While everybody's attention these days is on the Gubernatorial Primary this Tuesday, FiveThirtyEight offers another reason that Democrats must get out there and volunteer for the local races. One word: redistricting. Which ever party controls the House of Delegates after this year's election will be in the driver's seat for control of redistricting.
But as the article points out, Democrats, for various reasons, have been woefully inadequate at recruiting or offering challengers even in districts where Obama did very well (generally NOVA seats). It will still be tough for us, even if all races where challenged, to pick up the six House of Delegates seats needed for a House majority, but if we can't find - according to Lowell, strong, well-funded - challengers for all the potentially competitive seats, we do ourselves serious disservice, hamstringing our efforts to regain a majority in the House, and, again, potentially relinquishing control of redistricting to the Republicans.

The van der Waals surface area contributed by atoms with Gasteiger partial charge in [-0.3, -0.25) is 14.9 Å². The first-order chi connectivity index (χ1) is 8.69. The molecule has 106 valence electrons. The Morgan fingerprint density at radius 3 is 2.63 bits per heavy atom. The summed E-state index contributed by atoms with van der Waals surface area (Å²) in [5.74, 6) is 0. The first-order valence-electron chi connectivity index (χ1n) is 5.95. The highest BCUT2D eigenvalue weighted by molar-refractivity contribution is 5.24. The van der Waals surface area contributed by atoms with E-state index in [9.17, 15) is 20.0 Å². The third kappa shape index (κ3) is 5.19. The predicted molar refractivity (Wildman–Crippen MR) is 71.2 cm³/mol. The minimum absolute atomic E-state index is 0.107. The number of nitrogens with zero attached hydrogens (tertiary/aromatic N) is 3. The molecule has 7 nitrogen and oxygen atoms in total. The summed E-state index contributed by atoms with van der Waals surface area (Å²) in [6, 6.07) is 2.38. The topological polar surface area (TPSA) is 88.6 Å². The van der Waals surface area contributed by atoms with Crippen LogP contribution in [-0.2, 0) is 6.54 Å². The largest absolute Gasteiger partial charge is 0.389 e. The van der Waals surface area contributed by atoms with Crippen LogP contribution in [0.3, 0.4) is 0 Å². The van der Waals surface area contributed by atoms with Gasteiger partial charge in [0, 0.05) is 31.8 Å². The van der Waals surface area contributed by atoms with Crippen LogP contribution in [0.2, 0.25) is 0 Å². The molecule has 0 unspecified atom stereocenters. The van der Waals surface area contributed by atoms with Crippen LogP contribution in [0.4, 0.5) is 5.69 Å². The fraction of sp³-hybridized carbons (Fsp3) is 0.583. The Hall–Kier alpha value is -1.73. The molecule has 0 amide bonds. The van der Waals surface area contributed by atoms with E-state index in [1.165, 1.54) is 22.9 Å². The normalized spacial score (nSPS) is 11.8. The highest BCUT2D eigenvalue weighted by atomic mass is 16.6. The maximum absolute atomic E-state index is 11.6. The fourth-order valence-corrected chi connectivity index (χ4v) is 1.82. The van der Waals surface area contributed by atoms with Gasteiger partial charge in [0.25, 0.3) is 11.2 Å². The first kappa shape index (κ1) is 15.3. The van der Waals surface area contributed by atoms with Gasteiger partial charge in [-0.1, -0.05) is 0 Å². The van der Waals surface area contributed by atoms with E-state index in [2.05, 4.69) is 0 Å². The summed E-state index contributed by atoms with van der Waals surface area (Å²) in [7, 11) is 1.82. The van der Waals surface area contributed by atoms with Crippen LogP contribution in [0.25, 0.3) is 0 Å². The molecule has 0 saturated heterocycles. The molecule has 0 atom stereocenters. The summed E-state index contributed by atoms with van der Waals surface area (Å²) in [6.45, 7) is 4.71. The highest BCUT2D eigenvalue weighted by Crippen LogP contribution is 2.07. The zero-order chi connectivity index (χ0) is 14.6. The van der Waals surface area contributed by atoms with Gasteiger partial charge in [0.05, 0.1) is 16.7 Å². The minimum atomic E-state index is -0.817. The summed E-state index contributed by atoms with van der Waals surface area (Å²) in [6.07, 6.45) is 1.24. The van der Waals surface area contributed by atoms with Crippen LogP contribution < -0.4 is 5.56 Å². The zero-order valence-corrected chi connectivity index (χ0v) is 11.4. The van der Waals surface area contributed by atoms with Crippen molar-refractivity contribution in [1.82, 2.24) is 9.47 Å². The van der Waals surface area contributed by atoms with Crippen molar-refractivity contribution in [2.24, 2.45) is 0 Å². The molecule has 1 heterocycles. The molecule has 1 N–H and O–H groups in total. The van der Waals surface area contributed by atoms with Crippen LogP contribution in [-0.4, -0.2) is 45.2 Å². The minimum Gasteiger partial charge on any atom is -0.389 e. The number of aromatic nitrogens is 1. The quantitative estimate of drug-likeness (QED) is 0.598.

538 offers a list of 40 potentially competitive seats, and though guilty of our own unopposed races, only 3 of these potentially competitive races (districts 14, 58, 60) reside here in the 5th Congressional District. With this in mind, it looks like two of these races are, at this stage, very competitive [Anderson vs. Marshall (14th) and Neff vs. Bell (58th)]. These races will still be tough, as always unseating an incumbent is a tall order, but I am currently pleased with these pick-up opportunities. Truthfully, I am not really sure how the 60th (Guill vs. Edmundson) is shaping up, but I would love to see it competitive also.
While the gubernatorial primary is currently sucking all of the oxygen out of the room, we would do well to remember that control of redistricting is also at stake this November ... as if there wasn't enough at stake already.